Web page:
– VOA News
A Toyota Motor Corp. affiliate has sold its stake in a joint venture with Burma’s ruling military government after protests by social activist investor groups.
The Japanese automaker’s trading partner, Toyota Tsusho Corp., sold its 20-percent stake in the joint venture with the government and Myanmar Suzuki Motor in June, although the sale was not announced at the time.
Four U.S.-based investor groups had for three years sought to get Toyota to end its involvement with the Burmese regime because of the country’s poor human rights record. The four are Trillium Asset Management Corp., Domini Social Investments, Boston Common Asset Management and the Interfaith Center on Corporate Responsibility.
Toyota told the investors in August that the sale had been completed, and the investors made the sale public on Tuesday.
Toyota Tsusho helped manufacture motorcycles, light trucks and cars. But the investors said the sales were limited to the Burmese wealthy and to those who had connections with the military government.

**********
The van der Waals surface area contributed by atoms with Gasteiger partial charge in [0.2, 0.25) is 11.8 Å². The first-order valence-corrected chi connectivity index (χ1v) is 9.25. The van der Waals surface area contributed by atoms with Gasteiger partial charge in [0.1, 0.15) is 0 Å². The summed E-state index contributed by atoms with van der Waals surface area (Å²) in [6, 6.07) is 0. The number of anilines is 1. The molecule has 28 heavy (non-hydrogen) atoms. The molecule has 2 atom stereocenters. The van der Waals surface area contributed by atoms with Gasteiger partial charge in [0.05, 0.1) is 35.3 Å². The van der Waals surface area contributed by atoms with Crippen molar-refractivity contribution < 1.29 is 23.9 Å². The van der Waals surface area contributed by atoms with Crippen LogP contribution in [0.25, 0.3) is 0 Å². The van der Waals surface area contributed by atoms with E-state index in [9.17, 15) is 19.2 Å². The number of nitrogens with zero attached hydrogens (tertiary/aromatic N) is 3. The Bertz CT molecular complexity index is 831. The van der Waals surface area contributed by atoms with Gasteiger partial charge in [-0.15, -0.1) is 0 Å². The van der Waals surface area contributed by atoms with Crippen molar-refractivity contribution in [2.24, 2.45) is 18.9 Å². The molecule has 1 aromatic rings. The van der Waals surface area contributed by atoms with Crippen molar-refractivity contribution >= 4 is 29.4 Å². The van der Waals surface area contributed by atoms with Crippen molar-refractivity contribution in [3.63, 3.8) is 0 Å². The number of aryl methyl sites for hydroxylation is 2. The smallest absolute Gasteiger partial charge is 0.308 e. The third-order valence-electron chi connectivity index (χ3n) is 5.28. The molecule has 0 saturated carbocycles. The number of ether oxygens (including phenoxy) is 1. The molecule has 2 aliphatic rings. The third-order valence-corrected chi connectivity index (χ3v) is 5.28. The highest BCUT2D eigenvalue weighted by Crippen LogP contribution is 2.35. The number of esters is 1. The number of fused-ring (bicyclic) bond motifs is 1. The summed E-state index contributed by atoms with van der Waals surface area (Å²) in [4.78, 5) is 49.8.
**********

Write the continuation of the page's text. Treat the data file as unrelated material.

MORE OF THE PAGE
One researcher estimated that the Toyota venture in Burma produced 12,000 vehicles in 2006.
Burma’s military government is accused of widespread human rights violations. Numerous Western nations have imposed economic sanctions on the country to push its rulers toward democratic reforms.
Next month, Burma is holding its first national elections since 1990, but critics say they are a charade aimed at putting a civilian face on continuing military rule.